“Glorify the Lord by your lives”. As Catholics, we hear it ever so often in our liturgical prayers, at the Collect at Holy Mass, in the hymns that we sing, and whenever we pray the “Glory Be” prayer, which is something that we as Catholics have learnt to pray from a very young age.  It has been almost drilled into us as Catholics that we should be glorifying the Lord, but as in so many things in life, even something that is correct, proper, and just, can end up merely being something that is passively uttered, leaving its truth at the doors of our lips without it making that necessary entry into the portals of our hearts, and transforming our lives from within.  So what does it really mean to glorify anything?  And far more importantly, what does it mean to glorify God?  What does a glorified life look like?

‘Glory’ is translated from the Greek doxa and the Hebrew kabod.  While the Hebrew has connotations of heaviness or weightiness, it also has ‘deference’ and ‘honour’ behind it as well.  The Greek doxa is a term that denotes the commanding of respect and magnificence.  In the New Testament, particularly in the transfiguration accounts of Jesus, this term becomes something that James, John and Peter get a direct and first-hand encounter of when they personally witness Jesus being glorified.  They are essentially bedazzled when the face and clothing of Jesus on that mountain become radiant and spectacular.  But this glory isn’t so much just something that happens to Jesus as something that emits from Jesus.  Perhaps the fact that Peter utters something as random as wanting to set up three tents in that moment reveals that he was too gob-smacked by the glory of what was manifested before him.  

That God deserves glory and that he is the source and origin of glory because of his divine being is something that goes without saying.  After all, the Creed that we recite each Sunday has us saying that God is ‘light from light’.  There is a lot packed into that phrase consisting of three simple words.  Can we add anything to God’s glory?  Can one add beauty to the essence of beauty itself? To do so would be even more audacious than gilding the proverbial lily.

So how do we understand that our lives ought to be lived such that God is glorified?  This is something that is truly right and just only if we get one thing right – our baptism in Jesus.  At the core of our baptism is that we are now adopted children of God, living not for ourselves alone, but ultimately as members of a people that have a divine inheritance and dignity.  It is for this reason that we apply a high standard of living and loving than just what our own hearts desire.  Indeed, our lives are therefore not about us.  If it is not about us, then what is it about?  It is essentially about God, and giving God the glory that he deserves.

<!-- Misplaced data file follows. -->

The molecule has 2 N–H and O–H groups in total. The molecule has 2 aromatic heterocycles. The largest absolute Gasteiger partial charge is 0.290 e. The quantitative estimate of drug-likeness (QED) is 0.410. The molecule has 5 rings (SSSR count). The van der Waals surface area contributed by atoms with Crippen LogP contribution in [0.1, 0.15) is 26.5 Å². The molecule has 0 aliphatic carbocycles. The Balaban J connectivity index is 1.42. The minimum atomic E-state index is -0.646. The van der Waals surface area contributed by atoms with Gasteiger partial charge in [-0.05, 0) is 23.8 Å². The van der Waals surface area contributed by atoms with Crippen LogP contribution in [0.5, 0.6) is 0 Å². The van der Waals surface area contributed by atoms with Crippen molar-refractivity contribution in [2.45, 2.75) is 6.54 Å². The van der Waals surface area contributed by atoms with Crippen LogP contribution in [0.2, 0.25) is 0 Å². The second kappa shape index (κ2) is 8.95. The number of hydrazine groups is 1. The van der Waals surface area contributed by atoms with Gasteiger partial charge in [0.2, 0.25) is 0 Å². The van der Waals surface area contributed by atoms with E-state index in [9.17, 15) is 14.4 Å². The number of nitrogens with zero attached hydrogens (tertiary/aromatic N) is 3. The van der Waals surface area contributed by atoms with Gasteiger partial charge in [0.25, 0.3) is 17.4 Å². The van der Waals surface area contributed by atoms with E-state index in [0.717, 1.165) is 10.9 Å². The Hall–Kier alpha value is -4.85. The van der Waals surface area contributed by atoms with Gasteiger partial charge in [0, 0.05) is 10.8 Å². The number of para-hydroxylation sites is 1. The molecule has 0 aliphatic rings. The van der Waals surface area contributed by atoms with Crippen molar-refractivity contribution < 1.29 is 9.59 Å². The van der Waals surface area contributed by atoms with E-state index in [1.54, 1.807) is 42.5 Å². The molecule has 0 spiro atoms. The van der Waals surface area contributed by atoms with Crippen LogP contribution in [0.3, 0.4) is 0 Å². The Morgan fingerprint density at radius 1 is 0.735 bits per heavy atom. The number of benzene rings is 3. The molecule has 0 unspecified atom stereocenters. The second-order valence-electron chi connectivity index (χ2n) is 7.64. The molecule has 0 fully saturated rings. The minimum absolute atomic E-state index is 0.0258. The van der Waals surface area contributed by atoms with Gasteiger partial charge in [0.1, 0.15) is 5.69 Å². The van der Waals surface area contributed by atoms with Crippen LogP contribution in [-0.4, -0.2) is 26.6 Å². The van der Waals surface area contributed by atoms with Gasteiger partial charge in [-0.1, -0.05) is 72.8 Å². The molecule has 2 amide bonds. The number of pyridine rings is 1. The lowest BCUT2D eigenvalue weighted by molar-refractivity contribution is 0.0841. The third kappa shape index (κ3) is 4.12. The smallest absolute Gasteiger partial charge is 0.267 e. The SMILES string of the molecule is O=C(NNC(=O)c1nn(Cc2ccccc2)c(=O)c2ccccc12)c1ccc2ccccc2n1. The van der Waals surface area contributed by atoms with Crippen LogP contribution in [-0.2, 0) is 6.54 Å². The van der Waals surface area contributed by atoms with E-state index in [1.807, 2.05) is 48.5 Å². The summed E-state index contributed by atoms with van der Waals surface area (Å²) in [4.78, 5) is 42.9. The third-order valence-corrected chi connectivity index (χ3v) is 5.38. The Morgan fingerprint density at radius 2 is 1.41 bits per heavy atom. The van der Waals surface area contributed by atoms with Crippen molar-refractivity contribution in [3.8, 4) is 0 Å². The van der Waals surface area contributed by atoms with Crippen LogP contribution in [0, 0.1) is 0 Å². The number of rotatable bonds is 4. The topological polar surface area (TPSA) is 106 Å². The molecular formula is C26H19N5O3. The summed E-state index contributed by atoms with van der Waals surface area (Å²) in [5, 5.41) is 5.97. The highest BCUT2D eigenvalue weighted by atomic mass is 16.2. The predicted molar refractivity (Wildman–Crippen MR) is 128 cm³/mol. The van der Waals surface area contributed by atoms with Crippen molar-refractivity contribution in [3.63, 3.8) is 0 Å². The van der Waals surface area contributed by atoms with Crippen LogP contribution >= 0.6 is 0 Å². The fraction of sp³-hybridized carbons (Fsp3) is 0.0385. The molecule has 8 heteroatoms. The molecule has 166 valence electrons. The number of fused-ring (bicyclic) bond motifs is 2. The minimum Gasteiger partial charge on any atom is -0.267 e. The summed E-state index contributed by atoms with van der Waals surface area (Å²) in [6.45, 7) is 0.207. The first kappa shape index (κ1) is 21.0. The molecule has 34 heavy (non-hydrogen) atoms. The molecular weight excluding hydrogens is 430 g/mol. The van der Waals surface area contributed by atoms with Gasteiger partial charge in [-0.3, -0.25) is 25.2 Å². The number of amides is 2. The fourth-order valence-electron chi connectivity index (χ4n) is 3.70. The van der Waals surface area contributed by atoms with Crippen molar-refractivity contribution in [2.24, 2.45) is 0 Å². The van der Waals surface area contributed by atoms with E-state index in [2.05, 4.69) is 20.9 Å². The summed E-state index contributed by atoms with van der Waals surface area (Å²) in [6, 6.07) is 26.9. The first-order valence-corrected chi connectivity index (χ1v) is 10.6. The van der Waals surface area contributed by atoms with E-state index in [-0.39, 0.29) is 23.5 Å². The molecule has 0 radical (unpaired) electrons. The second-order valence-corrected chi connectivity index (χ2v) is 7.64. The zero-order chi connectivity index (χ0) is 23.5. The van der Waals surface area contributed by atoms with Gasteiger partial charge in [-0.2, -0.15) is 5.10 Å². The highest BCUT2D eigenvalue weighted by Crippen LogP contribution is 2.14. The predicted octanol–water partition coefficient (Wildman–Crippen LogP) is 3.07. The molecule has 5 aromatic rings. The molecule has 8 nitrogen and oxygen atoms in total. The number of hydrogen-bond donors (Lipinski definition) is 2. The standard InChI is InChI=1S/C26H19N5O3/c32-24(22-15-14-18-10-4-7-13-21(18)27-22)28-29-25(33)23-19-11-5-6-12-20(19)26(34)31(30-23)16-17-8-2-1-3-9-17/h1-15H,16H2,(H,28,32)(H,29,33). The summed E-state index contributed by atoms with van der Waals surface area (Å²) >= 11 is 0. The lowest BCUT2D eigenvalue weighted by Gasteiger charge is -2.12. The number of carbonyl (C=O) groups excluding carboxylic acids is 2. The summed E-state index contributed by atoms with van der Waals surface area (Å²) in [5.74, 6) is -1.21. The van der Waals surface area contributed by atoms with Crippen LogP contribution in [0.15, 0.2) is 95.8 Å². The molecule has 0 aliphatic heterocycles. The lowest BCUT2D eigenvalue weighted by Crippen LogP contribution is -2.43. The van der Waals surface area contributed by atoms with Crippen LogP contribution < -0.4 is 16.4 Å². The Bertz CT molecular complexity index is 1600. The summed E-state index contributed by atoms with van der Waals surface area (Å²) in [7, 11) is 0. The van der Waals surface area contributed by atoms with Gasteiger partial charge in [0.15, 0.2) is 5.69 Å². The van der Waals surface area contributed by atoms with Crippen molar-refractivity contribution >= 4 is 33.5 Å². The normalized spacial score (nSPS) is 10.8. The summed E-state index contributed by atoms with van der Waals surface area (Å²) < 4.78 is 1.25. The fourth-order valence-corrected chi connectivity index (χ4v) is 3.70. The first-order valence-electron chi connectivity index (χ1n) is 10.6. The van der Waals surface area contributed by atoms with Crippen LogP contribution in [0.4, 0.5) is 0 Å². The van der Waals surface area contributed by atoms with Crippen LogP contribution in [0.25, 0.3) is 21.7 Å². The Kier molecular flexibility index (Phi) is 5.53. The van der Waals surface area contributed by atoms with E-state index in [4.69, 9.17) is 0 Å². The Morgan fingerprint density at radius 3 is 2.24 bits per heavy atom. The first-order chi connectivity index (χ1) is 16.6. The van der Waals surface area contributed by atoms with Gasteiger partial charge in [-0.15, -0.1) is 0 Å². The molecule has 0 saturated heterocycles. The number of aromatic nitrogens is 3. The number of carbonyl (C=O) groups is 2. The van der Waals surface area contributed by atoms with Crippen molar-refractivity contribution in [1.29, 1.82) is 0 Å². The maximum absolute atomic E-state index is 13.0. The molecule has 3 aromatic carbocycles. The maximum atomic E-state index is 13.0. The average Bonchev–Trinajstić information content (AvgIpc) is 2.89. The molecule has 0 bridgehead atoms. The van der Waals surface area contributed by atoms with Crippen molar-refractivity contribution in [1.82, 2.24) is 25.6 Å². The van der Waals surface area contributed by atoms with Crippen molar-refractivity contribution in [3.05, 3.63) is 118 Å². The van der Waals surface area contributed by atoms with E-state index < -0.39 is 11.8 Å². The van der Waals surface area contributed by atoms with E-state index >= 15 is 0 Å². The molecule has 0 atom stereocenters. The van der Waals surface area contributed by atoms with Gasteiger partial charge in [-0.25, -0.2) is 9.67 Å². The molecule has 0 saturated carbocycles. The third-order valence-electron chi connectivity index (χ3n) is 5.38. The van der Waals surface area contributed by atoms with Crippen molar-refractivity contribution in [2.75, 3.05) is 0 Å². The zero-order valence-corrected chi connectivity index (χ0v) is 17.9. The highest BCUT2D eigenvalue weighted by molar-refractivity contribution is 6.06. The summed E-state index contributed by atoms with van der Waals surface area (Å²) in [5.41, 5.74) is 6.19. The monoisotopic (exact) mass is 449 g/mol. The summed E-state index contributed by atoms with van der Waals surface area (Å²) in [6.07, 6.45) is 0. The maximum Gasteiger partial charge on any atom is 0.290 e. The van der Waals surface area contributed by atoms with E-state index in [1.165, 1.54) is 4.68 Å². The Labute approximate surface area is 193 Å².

In order to do this and to understand this well, an analogy is not just helpful but necessary.  The analogy I choose to use is that of a magnifying glass or a lens.

A magnifying glass is essentially a lens, and what it does is that it enlarges or magnifies the image whose light passes through the lens, and when this light lands on our eyes, or on a surface, like a screen, it enables us to see the image with greater clarity and greater light.  This is how we ought to see our lives viz-a-viz God and God’s glory, where God is the light of truth, beauty and goodness, and our lives are merely the lens through which this light of God becomes clear to the eyes of our brothers and sisters.  Without a doubt, it has been the result of centuries of theological reflection and discourse that has given us such insights, enriching the way that we live our Christian lives.

But what is much more remarkable is that long before such theological studies and reflection took place, this truth was already prophesied, lived out and proclaimed by none other than Mary, our Blessed Mother.  It is in her Magnificat uttered in her visit to her cousin Elizabeth that saw her intuiting this truth with such conviction where she said that her whole life was to be a magnification of God, where her soul would magnify the Lord.

Mary understood with such clarity that not only was this her mission in life, but the raison d’etre of her existence.  She was only interested in being the spotless magnifying lens that brought light and clarity to the world that looked upon her as mother and the model Christian disciple. Mary’s life was lived so selflessly and with such humility such that she was willing to be transparent and unnoticed, much like the way a magnifying glass or a lens is not noticed in itself, and needs to be transparent. Just look at the way we enter a cinema hall and watch a movie on the screen before us.  It really is the lens of the projector that makes the experience possible, but all the while, hardly anyone is grateful to the lens and what it is doing.  

If we are finding it hard to know what glorifying the Lord by our lives means, it could also reveal another truth – that we are placing far too much importance on ourselves and what we want in life as Christians, than on making God our reason for our lives.  And if we need a model to do this well, Mary is the model par excellence.





Monday, March 11, 2019

If there is something not right about the phrase “I’m not religious, but I’m spiritual”, there is also something just as wrong about the phrase “I’m not spiritual, but I’m religious”.

There is a lot of talk about the increase in numbers among us of the ‘nones’ these days, especially in blog and vlog posts by Catholic commentators in the Western countries.  The ‘nones’ are the group of people who, when it comes to filling out personal particular forms asking for their religion or faith, check the boxes ‘none’. They make up a very large number in the West, and I believe that this is not just something that is restricted to the West alone.  What is more disturbing is that it has been noticed that the people that make up these ‘nones’ include people who have been baptized at birth, or perhaps even later on in life, and have at some point in time jettisoned or abandoned their faith.  We who are in Asia must not think that this is something that is not happening on our own shores.